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I am trying to upload documents to my Microsoft OneDrive account using python-onedrive. The command I am using is this:

onedrive-cli put Long\ Filename\ 1.jpg
onedrive-cli put Long\ Filename\ 2.jpg

The problem is that there are a lot of these files, and I want to upload all of them (There is no option to upload an entire directory). I have using the asterisk but that doesn't work either:

user@office-debian:~/Desktop/docs$ onedrive-cli put *
usage: onedrive-cli [-h] [-c path] [-p] [-i] [-e enc] [--debug]

                    {auth,quota,recent,info,info_set,link,ls,mkdir,get,put,cp,mv,rm,comments,comment_add,comment_delete,tree}
                    ...
onedrive-cli: error: unrecognized arguments: Long Filename 1.jpg Long Filename 2.jpg

I presume this is because the program expects the spaces to be escaped, but the asterisk doesn't expand them that way. I have tried "piping" the arguments to no avail:

user@office-debian:~/Desktop/docs$ ls | onedrive-cli put
usage: onedrive-cli put [-h] [-n] file [folder]
onedrive-cli put: error: too few arguments

Evidently onedrive-cli doesn't recognise STDIN. Are there any other simple options left? I realise I could probably write a script but I was really hoping to avoid that!

The following seems to work, but it's not really what I had in mind:

for files in * ; do
  onedrive-cli put "$files"
done
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3 Answers 3

up vote 1 down vote accepted

If the following doesn't work...

cd ./target_dir
    set -- *
    onedrive-cli put "$@"

Then it's probably because you need a put for every argument in which case this might:

{    printf 'one-drive-cli' 
     printf " put ///%s///" *
} | sed 's|'\''|&"&"&|g;s|///|'\''|g' |
. /dev/stdin 

But if that doesn't work then your for loop probably is the best shell solution because your python script will only support one upload per invocation.

The best way to do it though is to edit the python script to meet your needs.

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The script doesn't read file names from stdin. Even if it did, you're assuming that it uses ' to delimit file names, which is not necessarily the case, and in any case you'd need to worry about ' in file names (which is supported under Windows). –  Gilles Jun 10 at 1:00
    
@Gilles - what does Windows have to do with it? And I'm not feeding the script any lines from stdin. I think I don't understand what you mean. In any case the OP accepted the question only minutes after I posted it - I must have got something right. And I make no assumptions about the quotes - those hard'quotes are for the shell. True about ' in filenames though. But I was just trying to help out. –  mikeserv Jun 10 at 1:35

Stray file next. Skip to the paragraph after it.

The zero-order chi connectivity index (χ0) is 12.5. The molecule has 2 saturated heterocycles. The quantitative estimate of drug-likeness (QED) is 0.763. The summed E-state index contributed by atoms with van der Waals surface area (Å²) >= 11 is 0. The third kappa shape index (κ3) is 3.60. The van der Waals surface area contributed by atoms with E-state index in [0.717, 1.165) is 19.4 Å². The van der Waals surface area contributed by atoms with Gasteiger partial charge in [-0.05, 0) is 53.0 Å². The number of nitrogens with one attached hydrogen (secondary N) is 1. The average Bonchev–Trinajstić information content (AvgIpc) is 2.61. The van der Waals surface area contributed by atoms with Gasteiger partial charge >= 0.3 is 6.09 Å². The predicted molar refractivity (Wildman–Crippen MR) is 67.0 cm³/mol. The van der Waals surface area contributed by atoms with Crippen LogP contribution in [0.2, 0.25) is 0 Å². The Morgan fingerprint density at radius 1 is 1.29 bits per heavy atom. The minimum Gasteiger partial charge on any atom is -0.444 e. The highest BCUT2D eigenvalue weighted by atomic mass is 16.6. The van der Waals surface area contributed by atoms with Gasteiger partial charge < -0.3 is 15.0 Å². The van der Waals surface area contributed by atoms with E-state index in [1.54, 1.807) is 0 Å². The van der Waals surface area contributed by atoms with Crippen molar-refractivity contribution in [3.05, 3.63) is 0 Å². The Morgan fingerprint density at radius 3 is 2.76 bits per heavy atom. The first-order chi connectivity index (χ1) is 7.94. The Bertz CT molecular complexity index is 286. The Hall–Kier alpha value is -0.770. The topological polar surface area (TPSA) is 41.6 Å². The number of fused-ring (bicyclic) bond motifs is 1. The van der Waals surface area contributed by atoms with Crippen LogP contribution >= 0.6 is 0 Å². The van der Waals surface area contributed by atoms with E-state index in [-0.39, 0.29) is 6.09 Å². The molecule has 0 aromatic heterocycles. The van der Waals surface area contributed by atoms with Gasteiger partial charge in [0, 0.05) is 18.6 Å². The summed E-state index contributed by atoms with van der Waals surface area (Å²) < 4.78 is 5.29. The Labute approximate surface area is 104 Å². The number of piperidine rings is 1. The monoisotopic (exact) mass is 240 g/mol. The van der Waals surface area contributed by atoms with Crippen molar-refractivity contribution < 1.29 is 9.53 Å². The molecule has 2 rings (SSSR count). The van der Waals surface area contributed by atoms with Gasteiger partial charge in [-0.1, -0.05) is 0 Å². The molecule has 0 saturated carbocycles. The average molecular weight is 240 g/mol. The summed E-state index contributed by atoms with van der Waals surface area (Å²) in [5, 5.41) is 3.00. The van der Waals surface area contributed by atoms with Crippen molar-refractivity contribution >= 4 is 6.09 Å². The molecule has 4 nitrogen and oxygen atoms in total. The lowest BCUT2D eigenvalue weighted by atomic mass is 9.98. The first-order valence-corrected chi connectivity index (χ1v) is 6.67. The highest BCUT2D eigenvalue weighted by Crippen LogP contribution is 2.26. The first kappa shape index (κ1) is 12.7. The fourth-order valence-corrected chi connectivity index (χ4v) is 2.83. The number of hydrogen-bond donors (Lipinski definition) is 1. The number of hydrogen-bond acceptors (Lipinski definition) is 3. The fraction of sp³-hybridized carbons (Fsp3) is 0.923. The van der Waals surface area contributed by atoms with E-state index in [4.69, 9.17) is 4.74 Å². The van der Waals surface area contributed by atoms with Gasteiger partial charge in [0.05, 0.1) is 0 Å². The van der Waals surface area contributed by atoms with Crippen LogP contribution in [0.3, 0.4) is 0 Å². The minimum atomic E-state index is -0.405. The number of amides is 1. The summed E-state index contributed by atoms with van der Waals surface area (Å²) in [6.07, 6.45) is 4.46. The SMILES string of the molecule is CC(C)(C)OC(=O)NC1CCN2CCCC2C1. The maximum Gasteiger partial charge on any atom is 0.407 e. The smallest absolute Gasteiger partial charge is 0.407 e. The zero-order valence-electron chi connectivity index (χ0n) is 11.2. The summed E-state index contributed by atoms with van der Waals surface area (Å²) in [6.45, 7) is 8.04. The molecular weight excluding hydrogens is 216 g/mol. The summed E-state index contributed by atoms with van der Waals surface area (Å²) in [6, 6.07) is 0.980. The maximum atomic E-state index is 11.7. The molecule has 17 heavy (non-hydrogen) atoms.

Oh, right, sorry, I'd misread. . /dev/stdin is a weird way of doing this — | sh would work just as well here. But my point about quoting stands: if a file name contains a ', your command will fail horribly — here, by executing a command chosen by whoever picked the file names. –  Gilles Jun 10 at 1:40
    
@Gilles - again, that's true. Maybe I'll fix that but I was hoping to get some feedback on what the actual deal was by now. In any case your Python bit is the bit - it's what I recommended OP do as well, even if I didn't have the skill to do it on my own - at least not trivially without hours of trial and error. –  mikeserv Jun 10 at 1:43
    
@Gilles - ok, I fixed the quote thing at least. –  mikeserv Jun 10 at 1:50
usage: onedrive-cli put [-h] [-n] file [folder]

This indicates that the subcommand put of the onedrive-cli program must have either one or two non-option arguments. A file is compulsory (the local file name to upload) and a folder is optional (a remote folder to upload to).

The command onedrive-cli put * passes the names of all files in the current directory as arguments. It works no matter what bizarre characters the file names may contain¹. The problem is that the onedrive-cli program doesn't accept multiple files as arguments, unlike many file manipulation commands.

The loop is the right way to do it:

for file in * ; do
  onedrive-cli put "$file"
done

The loop may be slow if the command has to authenticate to the server anew for every file. There doesn't seem to be a way to do better with the `onedrive-cli- tool as provided. You could write a few lines of Python (warning: completely untested! In particular I don't know how errors will be signaled.)

#!/usr/bin/env python
import sys
from onedrive import api_v5
api = api_v5.PersistentOneDriveAPI.from_conf({})
for f in sys.argv[1:]:
    api.put(f)

¹ Exception: for historical reasons, * omits files whose name begin with a . (dot files).

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It may be easier to just cll it with find.

find ~/Desktop/docs -type f -exec overdrive-cli put {} \;

exec will take each file handle and feed it into the listed command. The {} denotes the file name, and the \; specifies the end of the exec. So you can even use the following if you want to make sure that each file is uploaded only once.

find ~/Desktop/docs -type f -exec overdrive-cli put {}; mv {} ~/Desktop/old-docs \;

The {} may need to be double-quoted to deal with spaces, but it is not likely.

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